The beloved CBS sitcom Murphy Brown, which ran from 1988 to 1998, returned with new episodes on Wednesday, Sept. 27. In the original run, the titular Murphy (Candice Bergen) was a single mother and investigative journalist at FYI News, where she tackled hot political topics and defied gender norms. However, the series was off-the-air for 20 years, so it's only natural that fans may have forgotten the original Murphy Brown ending.
If audiences will recall, Season 10 followed the protagonist as she battled breast cancer. The series finale was a two-parter called "Never Can Say Goodbye," which showed Murphy undergoing surgery for a second cancer scare. Once under-the-knife, she woke up in heaven and got to interview God (Alan King). During the course of this career-defining "interview," the deity convinces Murphy to stay with FYI, which she was thinking about leaving. When the journalist wakes up, she turns out to be cancer-free. The show concludes as Murphy returns to the bullpen, tells her colleagues she's staying, and then returns home to sing "Natural Woman" one last time.
In an interview with Entertainment Weekly, show creator Diane English said that she wanted to shake things up for Season 10. "I wasn’t really very pleased with how the series was evolving, and I wanted to sort of get back to our roots and tackle a serious subject," she explained. The serious subject she's referring to is, of course, breast cancer.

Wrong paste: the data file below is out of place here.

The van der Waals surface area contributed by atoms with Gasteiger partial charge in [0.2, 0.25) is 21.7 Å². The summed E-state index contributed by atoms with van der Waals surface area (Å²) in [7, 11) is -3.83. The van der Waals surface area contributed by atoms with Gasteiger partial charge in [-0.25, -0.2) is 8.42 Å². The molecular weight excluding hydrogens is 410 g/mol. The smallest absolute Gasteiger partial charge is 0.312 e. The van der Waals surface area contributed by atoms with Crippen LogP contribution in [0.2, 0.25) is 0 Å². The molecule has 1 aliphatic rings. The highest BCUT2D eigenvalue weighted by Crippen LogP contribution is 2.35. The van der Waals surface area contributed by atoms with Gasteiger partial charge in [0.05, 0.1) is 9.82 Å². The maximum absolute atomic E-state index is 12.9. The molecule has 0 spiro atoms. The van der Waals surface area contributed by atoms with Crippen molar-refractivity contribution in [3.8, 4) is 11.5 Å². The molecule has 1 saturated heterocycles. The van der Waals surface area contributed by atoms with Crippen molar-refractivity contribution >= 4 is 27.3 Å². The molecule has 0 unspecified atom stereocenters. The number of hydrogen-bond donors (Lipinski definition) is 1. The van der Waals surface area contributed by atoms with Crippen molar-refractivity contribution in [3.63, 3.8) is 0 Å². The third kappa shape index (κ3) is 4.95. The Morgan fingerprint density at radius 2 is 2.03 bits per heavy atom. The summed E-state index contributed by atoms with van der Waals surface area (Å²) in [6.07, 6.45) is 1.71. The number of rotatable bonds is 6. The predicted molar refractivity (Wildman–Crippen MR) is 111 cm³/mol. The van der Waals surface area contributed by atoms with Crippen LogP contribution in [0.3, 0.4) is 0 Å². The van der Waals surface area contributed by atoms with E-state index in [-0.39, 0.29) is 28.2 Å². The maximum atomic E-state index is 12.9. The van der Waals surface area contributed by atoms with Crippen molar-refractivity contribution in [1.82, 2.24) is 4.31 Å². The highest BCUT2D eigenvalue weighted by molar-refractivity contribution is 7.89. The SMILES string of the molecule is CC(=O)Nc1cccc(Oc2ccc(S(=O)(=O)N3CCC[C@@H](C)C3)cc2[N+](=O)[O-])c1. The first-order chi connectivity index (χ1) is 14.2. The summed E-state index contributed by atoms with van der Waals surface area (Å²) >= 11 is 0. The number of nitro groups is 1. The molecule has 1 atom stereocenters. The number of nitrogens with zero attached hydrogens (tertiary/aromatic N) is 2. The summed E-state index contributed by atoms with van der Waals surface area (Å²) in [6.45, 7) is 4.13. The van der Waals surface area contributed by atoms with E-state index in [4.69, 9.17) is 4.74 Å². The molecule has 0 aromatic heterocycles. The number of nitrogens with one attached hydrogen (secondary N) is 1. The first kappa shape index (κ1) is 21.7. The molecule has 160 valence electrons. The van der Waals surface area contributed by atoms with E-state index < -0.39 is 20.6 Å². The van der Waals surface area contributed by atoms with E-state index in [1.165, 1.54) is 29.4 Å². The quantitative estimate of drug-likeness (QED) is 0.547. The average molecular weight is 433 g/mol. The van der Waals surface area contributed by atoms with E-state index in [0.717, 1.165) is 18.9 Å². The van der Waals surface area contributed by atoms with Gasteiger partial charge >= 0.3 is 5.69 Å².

However, Murphy Brown got some pushback from the press for doing such a serious storyline, per EW. The dissenters thought that this topic would be inappropriate for a comedy show to tackle. "We had to explain that we had really done a lot of homework and that breast cancer patients told us that keeping your sense of humor was paramount in healing," the showrunner explained. What's more, Bergen told the New York Times in 1998 that while English wanted to "put Murphy in jeopardy," the network executives had other ideas. "They thought Murphy should just struggle through menopause," she said. "Diane and I had to tell them menopause is not jeopardizing."
Thankfully, English had her way. Not only did the number of women receiving mammograms that year go up by 30 percent, according to The Today Show, but Bergen said in the same article that there were many breast cancer survivors who worked on Murphy Brown. "[E]very show was very emotional for people on the crew because everybody had been affected by that," the actor said.
However, the finale wasn't all serious — the two episodes also had several guest stars, which English told EW was meant to boost the ratings. Julia Roberts and Mike Wallace cameoed as themselves, Bette Middler appeared as Murphy's final secretary, and George Clooney played a doctor. The showrunner explained that Clooney was on the lot doing ER, so he agreed to come do Murphy Brown. "He walks onto the set, and Candice looks at him, and he says, 'So how’s it going this week?'" English recalled. "And she just burst into tears. Every time somebody would say anything that reminded us that that was the end, there would be crying."
As for what she hoped to accomplish with the finale, English told EW, "I think we wanted to go out on a note of we’ve always been true to this woman: She’s changed over 10 years, but she’s still Murphy Brown.... She’s just a total survivor. In a man’s world, she was a ceiling-breaker. She never lost her sense of humor, even when she was facing the Grim Reaper."
Fortunately, Murphy brings her stubborn drive back to the 2018 reboot, where she reunites with her old coworkers to stop the onslaught of fake news they've witnessed since Trump took office. And while it remains to be seen whether her cancer will return in this new season, the Murphy Brown writing team likely has their hands full tackling the other issues of today. After all, Murphy has never been shy about spouting her opinions, and there's a lot to be outspoken about right now.